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I've been searching around for something similar but couldn't find it (or what I found wasn't helpful). I'm trying to be able to have an iterator over a vector of a template class, returning it and using it outside the class, as demonstrated in the code below.

#include <iostream>
#include <vector>

using namespace std;

namespace ns {

 template <class T>
 class test {

  private:
   vector<T> container;

  public:
   typedef vector<T>::iterator iterator;

   vector<T>::iterator begin() {
    return container.begin();
   }

   vector<T>::iterator end() {
    return container.end();
   }

 }

};

int main(void) {
 test<int> inters;

 for (ns::test<int>::iterator i = inters.begin(); i != inters.end(); i++) {
  // bla bla bla
 }

 cout << "end" << endl;
 return 0;
}

(you can also check out the code here: http://codepad.org/RuXCYF6T)

I get the following error on line 15:

error: type '__gnu_debug_def::vector<_Tp, std::allocator<_CharT> >' is not derived from type 'ns::test<T>'
compilation terminated due to -Wfatal-errors.

Thanks in advance.

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1  
Shouldn't it be ns::test<int> inters;? And don't use using namespace std; if you can help it. –  Kerrek SB Oct 18 '11 at 16:23
1  
And, where is the ';' after your class declaration? Is this the actual code that gives you that error, or is it something just like the code that gave the error? Please copy-paste (don't retype) an actual, minimal, complete program that demonstrates the error. –  Robᵩ Oct 18 '11 at 16:27
    
I restract my implicit accusation. This is the actual code (as evidenced by the codepad link). The codepad only shows the first error. @user would have found the other errors in due time. –  Robᵩ Oct 18 '11 at 16:42
    
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2 Answers 2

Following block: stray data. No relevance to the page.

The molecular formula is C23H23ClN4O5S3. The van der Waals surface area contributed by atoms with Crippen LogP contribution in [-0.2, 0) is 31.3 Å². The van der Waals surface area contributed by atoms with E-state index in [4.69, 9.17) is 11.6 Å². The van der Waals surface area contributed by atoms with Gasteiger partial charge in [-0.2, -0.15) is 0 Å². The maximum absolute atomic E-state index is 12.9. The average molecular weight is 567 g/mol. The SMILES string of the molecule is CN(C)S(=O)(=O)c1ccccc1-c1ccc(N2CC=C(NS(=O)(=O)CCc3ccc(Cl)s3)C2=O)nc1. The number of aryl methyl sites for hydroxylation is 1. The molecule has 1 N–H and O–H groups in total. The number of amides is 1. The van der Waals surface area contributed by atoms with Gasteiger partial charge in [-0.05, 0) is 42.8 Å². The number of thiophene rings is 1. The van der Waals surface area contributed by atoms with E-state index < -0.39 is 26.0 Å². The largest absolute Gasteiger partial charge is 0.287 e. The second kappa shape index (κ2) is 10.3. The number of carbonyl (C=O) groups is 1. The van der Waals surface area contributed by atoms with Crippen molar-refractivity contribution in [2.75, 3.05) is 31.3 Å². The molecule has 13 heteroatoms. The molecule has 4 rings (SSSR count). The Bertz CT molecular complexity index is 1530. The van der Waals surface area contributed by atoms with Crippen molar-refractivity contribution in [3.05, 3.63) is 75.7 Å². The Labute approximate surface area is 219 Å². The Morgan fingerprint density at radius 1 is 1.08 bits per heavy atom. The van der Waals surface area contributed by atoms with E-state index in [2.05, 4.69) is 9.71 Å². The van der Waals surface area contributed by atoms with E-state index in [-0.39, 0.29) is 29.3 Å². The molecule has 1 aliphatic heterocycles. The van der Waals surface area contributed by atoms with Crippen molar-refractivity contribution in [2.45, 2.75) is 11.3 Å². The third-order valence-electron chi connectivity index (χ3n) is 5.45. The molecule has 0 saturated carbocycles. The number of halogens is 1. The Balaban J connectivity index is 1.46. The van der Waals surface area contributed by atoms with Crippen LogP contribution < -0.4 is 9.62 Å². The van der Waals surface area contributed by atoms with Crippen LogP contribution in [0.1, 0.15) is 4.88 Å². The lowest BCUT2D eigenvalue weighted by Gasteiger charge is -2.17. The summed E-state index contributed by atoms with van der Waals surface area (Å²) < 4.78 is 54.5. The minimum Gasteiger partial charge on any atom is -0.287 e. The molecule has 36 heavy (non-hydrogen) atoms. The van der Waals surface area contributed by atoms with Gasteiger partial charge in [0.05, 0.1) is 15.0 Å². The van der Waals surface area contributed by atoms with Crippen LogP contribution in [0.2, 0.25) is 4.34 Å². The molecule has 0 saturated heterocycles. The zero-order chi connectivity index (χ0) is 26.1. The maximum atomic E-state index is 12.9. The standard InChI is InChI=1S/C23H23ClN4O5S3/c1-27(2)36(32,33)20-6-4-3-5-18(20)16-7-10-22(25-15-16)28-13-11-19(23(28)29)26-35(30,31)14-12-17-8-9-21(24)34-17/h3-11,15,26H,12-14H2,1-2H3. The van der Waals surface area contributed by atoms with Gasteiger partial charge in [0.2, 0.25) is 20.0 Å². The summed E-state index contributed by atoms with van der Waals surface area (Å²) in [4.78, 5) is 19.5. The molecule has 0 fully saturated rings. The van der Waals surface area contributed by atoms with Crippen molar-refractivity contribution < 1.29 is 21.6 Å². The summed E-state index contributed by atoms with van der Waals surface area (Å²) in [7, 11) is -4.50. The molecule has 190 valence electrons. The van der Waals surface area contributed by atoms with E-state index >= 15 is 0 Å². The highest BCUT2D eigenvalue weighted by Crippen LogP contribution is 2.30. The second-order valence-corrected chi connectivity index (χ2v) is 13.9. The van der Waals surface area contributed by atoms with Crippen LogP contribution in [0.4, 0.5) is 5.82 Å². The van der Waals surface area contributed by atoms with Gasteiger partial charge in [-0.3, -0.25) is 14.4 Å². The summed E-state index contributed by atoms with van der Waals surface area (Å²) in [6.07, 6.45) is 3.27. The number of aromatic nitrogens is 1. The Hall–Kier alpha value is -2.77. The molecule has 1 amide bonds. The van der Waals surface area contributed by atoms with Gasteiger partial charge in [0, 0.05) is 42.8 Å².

up vote 3 down vote accepted

I got different errors than you (missing typename, missing ;, missing ns::). Apparently, the different errors messages were from different versions of GCC. You ran this under g++ 4.1.2. I use g++ 4.6.1.

After fixing all of the errors, this works for me:

#include <iostream>
#include <vector>

using namespace std;

namespace ns {

 template <class T>
 class test {

  private:
   vector<T> container;

  public:
   typedef typename vector<T>::iterator iterator; // first change: add typename

   typename vector<T>::iterator begin() { // 2nd: add typename
    return container.begin();
   }

   typename vector<T>::iterator end() { // 3rd: add typename
    return container.end();
   }

 }; // 4th: add semi

} // 5th: delete semi

int main(void) {
 ns::test<int> inters; // 6th: add ns::

 for (ns::test<int>::iterator i = inters.begin(); i != inters.end(); i++) {
  // bla bla bla
 }

 cout << "end\n"; // 7th: avoid endl
 return 0;
}

See also: http://codepad.org/gcJBCFOD

share|improve this answer
    
Also, if you have the typedef you can use it in your begin and end member functions –  pmr Oct 18 '11 at 16:39
    
thanks. I searched some more, and after a few minutes I stumbled in the "typedef typename" solution (that is, it was lacking the typename since vector<T> wasn't instantiated - right?). sorry for the other errors (like missing ';') but I did type this example quickly just to illustrate the problem, since the "original" code was kind of extensive to paste. –  takecare Oct 18 '11 at 16:41
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You need to use typename:

typedef typename vector<T>::iterator iterator;

and

typename vector<T>::iterator begin()
typename vector<T>::iterator end()

Edit:
or just use your typedef:

iterator begin()
iterator end()
share|improve this answer
2  
Once you have the typedef, you might as well use that from there on. –  Kerrek SB Oct 18 '11 at 16:31
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